Trump ambassador pick faced complaints from female workers: report

Trump ambassador pick faced complaints from female workers: report

President TrumpDonald John TrumpNew EPA rule would expand Trump officials' powers to reject FOIA requests Democratic senator introduces bill to ban gun silencers Democrats: Ex-Commerce aide said Ross asked him to examine adding census citizenship question MORE's pick for ambassador to the Bahamas, billionaire Doug Manchester, faced multiple complaints of inappropriate behavior from female employees at the San Diego Union-Tribune during his time as its owner, a new report reveals.

While Manchester has not faced allegations of sexual assault or harassment, more than a dozen current and former female employees told The Washington Post that the wealthy real estate developer made them uncomfortable at work. 

After purchasing the newspaper in 2011, Manchester influenced the office culture in a way women said made the paper feel like a "boys club." Manchester frequently gave hugs to young women at the paper and complimented them on their looks. 

The chief executive under Manchester, John Lynch, defended Manchester, describing the newspaper owner as "bigger-than-life" friendly and saying he "hugs everybody." 

One woman even received a small financial settlement for her complaints of unwanted hugs from Manchester, and for unwanted texts from Lynch, which he has dismissed as opportunism.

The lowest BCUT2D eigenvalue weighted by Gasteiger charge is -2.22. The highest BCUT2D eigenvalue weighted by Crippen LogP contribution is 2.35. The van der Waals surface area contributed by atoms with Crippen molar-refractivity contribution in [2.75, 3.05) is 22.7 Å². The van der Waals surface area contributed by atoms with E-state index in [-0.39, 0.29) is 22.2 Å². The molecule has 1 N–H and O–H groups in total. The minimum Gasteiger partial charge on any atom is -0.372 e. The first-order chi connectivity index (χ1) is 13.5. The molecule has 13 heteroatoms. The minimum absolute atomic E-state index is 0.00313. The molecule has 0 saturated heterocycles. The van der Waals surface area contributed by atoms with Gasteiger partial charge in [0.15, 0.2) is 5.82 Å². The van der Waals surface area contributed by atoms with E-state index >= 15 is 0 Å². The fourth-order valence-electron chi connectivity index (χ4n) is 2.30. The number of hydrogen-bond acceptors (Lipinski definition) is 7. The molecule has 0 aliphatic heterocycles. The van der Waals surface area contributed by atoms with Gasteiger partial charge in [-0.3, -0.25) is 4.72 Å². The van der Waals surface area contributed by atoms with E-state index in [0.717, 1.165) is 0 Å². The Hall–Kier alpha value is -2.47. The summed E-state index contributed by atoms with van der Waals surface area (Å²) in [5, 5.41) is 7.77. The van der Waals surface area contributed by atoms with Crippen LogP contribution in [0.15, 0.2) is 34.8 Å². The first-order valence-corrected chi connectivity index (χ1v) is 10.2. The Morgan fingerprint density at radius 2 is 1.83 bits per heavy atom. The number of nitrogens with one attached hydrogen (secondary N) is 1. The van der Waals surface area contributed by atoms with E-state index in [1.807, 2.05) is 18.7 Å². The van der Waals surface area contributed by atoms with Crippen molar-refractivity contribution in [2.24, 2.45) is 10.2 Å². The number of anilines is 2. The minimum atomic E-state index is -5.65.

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Manchester, who asked employees to call him "Papa Doug," was reportedly also picky about women's appearances, requiring women on a new in-house TV project to wear short black dresses and, on one occasion, reportedly asked a TV host to dye her hair, according to the Post. 

Jeff Light, the current publisher who was an executive editor at the time, called the TV programming "an embarrassment" and "chauvinistic," and said the staff was "repulsed by the sexist vibe of the programming." 

Manchester said he was "very troubled" by the allegations, and told the Post he apologizes to "any employee who felt uncomfortable or demeaned" while they worked for the paper. 

“I have never been accused of or sued for any kind of sexual misconduct,” Manchester said in an email sent to more than a dozen people as well as White House Officials. “I am terribly hurt to learn of these allegations and apologize to any employee who felt uncomfortable or demeaned while employed at the UT San Diego during my tenure.”

Trump nominated Manchester, who was an early supporter of the real estate mogul's campaign, in May and then renominated him in January after Congress missed a deadline for his confirmation. Both Manchester and his wife donated $454,800 to groups backing the Trump campaign. 

Manchester also served as a Republican National Committee delegate for Trump in the summer of 2016.  

Trump himself has faced allegations of sexual harassment and assault by multiple women, as well as recent revelations by two former adult-film stars who say they had an affair with the billionaire after his marriage to now first lady Melania TrumpMelania TrumpThe Hill's 12:30 Report — Presented by MAPRx — Trump calls off Iran strike at last minute The Hill's Morning Report — US strikes approved against Iran pulled back The Hill's Morning Report - Trump's reelection message: Promises kept MORE